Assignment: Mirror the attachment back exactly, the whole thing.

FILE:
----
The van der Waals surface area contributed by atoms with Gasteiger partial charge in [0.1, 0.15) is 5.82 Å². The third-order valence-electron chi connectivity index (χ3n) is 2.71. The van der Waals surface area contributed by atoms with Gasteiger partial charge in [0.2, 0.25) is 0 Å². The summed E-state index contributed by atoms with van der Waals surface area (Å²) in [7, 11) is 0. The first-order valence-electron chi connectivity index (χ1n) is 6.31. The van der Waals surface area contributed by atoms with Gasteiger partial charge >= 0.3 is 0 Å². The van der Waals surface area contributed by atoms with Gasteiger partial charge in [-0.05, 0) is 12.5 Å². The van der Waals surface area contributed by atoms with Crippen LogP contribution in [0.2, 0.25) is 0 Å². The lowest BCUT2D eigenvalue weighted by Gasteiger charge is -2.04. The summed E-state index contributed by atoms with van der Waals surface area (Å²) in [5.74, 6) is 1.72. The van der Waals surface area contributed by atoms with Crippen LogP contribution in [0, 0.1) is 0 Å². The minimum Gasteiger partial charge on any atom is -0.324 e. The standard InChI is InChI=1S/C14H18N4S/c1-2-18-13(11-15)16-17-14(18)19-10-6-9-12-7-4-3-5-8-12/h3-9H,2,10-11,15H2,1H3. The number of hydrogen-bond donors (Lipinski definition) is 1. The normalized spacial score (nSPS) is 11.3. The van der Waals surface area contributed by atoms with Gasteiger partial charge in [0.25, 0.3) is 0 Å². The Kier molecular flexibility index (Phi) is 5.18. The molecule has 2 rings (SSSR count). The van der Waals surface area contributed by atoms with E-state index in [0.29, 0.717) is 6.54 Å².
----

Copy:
The van der Waals surface area contributed by atoms with Gasteiger partial charge in [0.1, 0.15) is 5.82 Å². The third-order valence-electron chi connectivity index (χ3n) is 2.71. The van der Waals surface area contributed by atoms with Gasteiger partial charge in [0.2, 0.25) is 0 Å². The summed E-state index contributed by atoms with van der Waals surface area (Å²) in [7, 11) is 0. The first-order valence-electron chi connectivity index (χ1n) is 6.31. The van der Waals surface area contributed by atoms with Gasteiger partial charge >= 0.3 is 0 Å². The van der Waals surface area contributed by atoms with Gasteiger partial charge in [-0.05, 0) is 12.5 Å². The van der Waals surface area contributed by atoms with Crippen LogP contribution in [0.2, 0.25) is 0 Å². The lowest BCUT2D eigenvalue weighted by Gasteiger charge is -2.04. The summed E-state index contributed by atoms with van der Waals surface area (Å²) in [5.74, 6) is 1.72. The van der Waals surface area contributed by atoms with Crippen LogP contribution in [0, 0.1) is 0 Å². The minimum Gasteiger partial charge on any atom is -0.324 e. The standard InChI is InChI=1S/C14H18N4S/c1-2-18-13(11-15)16-17-14(18)19-10-6-9-12-7-4-3-5-8-12/h3-9H,2,10-11,15H2,1H3. The number of hydrogen-bond donors (Lipinski definition) is 1. The normalized spacial score (nSPS) is 11.3. The van der Waals surface area contributed by atoms with Gasteiger partial charge in [0.25, 0.3) is 0 Å². The Kier molecular flexibility index (Phi) is 5.18. The molecule has 2 rings (SSSR count). The van der Waals surface area contributed by atoms with E-state index in [0.29, 0.717) is 6.54 Å².